So why Critical Research in Nursing and Midwifery? What does that mean? I have four key points on this and I know Michael will be saying more so I will keep my observations brief.
- Firstly, I think the questions themselves take a critical stance – all research questions to some extent challenge the status quo and might ask us to think differently – critical questions do so even more – Why this? Why now? Why in this way? It asks the researcher to get underneath the question and question the question itself.
- Secondly and furthering this, I believe critical research often frames questions in ways that challenges our view of the world. Critical social research might offer critiques of social order, examining relationships with class, poverty, gender and socially constructed norms. This has a long history encompassing the likes of Aristotle, Socrates, Hobbes and Marx. An example here in nursing is Celia Davies work ….”Gender and the Professional Predicament in Nursing” which examines the ways in which our understanding of nursing is gendered and explores the implications this connection has for the status of nursing as a profession, re-examining some of the fundamental questions that the nursing profession has tried to address, such as:
* What is nursing care?
* Who should do it?
* Why is it so difficult to manage the provision of nursing care?
Celia Davies contends that in a society divided by gender, defining nursing as women’s work is deeply contradictory. We value nurses but devalue nursing. She suggests that alongside the debates about managerial efficiency in the NHS we need another kind of debate about how we organize health and social care, about what we mean by professionalism and about the worth of caring work. Celia’s book was published 20 years ago yet her ideas continue to resonate and last week I was speaking at the launch of a new book which looks critically at Professionalism and asks what it means to be a professional in 2015. Alan Cribb and Sharon Gerwitz apply their clear thinking to the work of nurses and midwives, as well as to doctors, and like Celia through their writing ask us to think differently or with a different lens so that we can see things anew.
- Thirdly, I think critical research also challenges taken for granted assumptions which might mean understanding how to apply research findings in a different time or place. For example my own PhD in 2004 studied the extent to which nurses ideals and values could be implemented in practice. I found that there were three groups of nurses (1) sustained idealists, who could implement their ideals in practice as newly qualified nurses, (2) the compromised idealists who were compromising at least one ideal each day and (3) the crushed idealists who struggled to implement any ideals and who were thinking of leaving nursing. When I reviewed this work for my inaugural lecture in 2013 just after the Francis report, I believed I had evidence to challenge the taken for granted assumption that we had been recruiting the ‘wrong people’ that this is where things were going ‘wrong’ with nursing ….. So I asked “what if we haven’t been getting recruitment wrong, but we had been getting the work environment wrong – what if we have recruited nurses with great values, had given them ideals, only for them to be dashed in challenging practice environments?” So rather than recruiting the wrong people, we had recruited nurses with strong values but had not allowed those to flourish – had not supported their implementation in practice.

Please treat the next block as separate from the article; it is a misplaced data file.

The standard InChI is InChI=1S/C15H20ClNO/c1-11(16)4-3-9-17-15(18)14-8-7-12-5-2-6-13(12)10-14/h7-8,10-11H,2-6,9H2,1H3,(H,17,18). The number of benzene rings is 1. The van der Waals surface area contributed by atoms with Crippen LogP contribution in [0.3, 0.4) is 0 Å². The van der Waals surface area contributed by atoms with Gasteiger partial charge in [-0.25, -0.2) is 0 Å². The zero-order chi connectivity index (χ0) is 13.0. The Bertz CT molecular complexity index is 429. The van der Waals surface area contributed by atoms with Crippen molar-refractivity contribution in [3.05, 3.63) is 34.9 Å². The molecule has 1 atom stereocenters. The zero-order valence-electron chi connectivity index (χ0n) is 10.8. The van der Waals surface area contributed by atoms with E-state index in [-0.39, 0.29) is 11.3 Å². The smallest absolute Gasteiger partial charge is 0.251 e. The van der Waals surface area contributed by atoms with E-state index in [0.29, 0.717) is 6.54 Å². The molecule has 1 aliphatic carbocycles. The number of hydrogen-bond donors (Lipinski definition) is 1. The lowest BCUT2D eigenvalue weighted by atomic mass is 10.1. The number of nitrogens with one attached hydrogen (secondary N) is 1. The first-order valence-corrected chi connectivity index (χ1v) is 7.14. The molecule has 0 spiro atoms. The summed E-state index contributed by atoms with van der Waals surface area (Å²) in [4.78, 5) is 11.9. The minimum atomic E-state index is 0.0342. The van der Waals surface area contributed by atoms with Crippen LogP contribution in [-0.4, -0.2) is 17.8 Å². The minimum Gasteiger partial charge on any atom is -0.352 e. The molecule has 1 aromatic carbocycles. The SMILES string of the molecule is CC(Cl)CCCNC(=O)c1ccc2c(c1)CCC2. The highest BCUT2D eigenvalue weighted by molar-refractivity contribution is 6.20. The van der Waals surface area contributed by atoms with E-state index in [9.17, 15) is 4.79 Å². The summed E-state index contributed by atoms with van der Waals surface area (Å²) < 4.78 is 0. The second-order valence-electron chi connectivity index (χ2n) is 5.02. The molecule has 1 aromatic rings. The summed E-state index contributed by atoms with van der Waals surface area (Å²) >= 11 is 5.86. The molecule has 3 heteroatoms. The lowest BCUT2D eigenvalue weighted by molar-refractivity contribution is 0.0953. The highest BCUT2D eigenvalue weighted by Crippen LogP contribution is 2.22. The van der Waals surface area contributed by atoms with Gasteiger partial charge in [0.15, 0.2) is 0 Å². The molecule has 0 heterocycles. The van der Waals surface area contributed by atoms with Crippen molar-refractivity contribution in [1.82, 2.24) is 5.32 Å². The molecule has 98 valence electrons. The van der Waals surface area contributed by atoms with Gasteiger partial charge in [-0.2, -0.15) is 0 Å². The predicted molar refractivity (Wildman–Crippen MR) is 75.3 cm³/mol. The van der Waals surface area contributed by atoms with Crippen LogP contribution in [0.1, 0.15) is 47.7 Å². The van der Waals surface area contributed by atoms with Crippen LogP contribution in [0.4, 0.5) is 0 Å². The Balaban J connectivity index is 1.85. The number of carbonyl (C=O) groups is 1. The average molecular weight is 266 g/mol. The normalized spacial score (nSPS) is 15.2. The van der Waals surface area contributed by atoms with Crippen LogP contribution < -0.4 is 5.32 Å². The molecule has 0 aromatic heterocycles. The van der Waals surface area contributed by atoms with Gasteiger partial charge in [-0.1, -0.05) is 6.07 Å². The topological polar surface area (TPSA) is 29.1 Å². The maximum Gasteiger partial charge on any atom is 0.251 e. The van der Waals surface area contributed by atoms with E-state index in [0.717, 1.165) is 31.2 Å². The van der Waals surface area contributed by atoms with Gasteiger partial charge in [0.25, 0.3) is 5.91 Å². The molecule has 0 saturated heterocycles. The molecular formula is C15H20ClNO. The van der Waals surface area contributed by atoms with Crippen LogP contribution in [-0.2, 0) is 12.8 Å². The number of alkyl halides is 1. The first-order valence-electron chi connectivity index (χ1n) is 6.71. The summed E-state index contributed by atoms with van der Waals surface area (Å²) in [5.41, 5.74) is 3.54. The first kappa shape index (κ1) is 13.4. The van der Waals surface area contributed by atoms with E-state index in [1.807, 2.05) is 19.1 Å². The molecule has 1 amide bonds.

- Building on this, my fourth and final point is that critical research provides evidence that can be used in a critical and challenging way. Evidence from the recent RN4Cast study which examined nurse staffing across 10 countries in Europe and examined it alongside patients’ outcomes including mortality. Careful analysis of their data and controlling for other factors demonstrated that more than eight patients per registered nurses resulted in poor patient outcomes and an increase in mortality. It also resulted in more missed care. This evidence was used by the safer staffing campaign to argue for more staff in NHS hospitals. Based on the UK RN4Cast data many hospitals had wards where nurses were looking after eight patients or more. However, as many of you will know, careful use of research evidence is crucial and much of the press picked up the work claiming eight patients to every nurses was safe, which was not strictly true and the research authors were careful to try and say again and again that never more than eight was the real message and substantially below eight optimal.
This evidence has been used to critique government policy and to argue for NICE safe staffing guidelines to enable nurses to provide optimal care for patients.
I will stop there and hope I have given you some food for thought. I congratulate colleagues on the launch of the Centre for Critical Research in Nursing and Midwifery which I feel sure will understand, uncover, illuminate and transform nursing and midwifery practice. I look forward to reading and using their work.